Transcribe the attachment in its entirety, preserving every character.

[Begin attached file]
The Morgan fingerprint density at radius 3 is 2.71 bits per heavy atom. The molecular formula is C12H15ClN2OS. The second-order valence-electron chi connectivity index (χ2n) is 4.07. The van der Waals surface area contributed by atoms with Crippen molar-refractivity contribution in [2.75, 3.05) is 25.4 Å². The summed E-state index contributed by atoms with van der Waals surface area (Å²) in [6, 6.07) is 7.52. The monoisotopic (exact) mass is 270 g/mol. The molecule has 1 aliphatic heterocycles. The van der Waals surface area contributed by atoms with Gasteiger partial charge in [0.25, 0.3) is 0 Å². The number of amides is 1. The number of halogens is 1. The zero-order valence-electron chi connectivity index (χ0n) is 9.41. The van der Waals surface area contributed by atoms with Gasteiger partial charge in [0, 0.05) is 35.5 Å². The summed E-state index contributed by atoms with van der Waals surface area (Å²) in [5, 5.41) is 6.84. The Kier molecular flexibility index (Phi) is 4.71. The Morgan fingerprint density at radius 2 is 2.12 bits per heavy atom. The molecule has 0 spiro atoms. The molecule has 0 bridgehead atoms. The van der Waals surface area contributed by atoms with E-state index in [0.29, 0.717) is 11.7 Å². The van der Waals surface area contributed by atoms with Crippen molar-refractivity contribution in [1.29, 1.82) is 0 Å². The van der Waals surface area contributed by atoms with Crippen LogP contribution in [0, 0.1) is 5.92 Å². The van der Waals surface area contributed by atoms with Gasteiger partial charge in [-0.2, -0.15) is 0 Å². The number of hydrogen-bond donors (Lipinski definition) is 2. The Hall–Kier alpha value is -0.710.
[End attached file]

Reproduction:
The Morgan fingerprint density at radius 3 is 2.71 bits per heavy atom. The molecular formula is C12H15ClN2OS. The second-order valence-electron chi connectivity index (χ2n) is 4.07. The van der Waals surface area contributed by atoms with Crippen molar-refractivity contribution in [2.75, 3.05) is 25.4 Å². The summed E-state index contributed by atoms with van der Waals surface area (Å²) in [6, 6.07) is 7.52. The monoisotopic (exact) mass is 270 g/mol. The molecule has 1 aliphatic heterocycles. The van der Waals surface area contributed by atoms with Gasteiger partial charge in [0.25, 0.3) is 0 Å². The number of amides is 1. The number of halogens is 1. The zero-order valence-electron chi connectivity index (χ0n) is 9.41. The van der Waals surface area contributed by atoms with Gasteiger partial charge in [0, 0.05) is 35.5 Å². The summed E-state index contributed by atoms with van der Waals surface area (Å²) in [5, 5.41) is 6.84. The Kier molecular flexibility index (Phi) is 4.71. The Morgan fingerprint density at radius 2 is 2.12 bits per heavy atom. The molecule has 0 spiro atoms. The molecule has 0 bridgehead atoms. The van der Waals surface area contributed by atoms with E-state index in [0.29, 0.717) is 11.7 Å². The van der Waals surface area contributed by atoms with Crippen molar-refractivity contribution in [1.29, 1.82) is 0 Å². The van der Waals surface area contributed by atoms with Crippen LogP contribution in [0, 0.1) is 5.92 Å². The van der Waals surface area contributed by atoms with Gasteiger partial charge in [-0.2, -0.15) is 0 Å². The number of hydrogen-bond donors (Lipinski definition) is 2. The Hall–Kier alpha value is -0.710.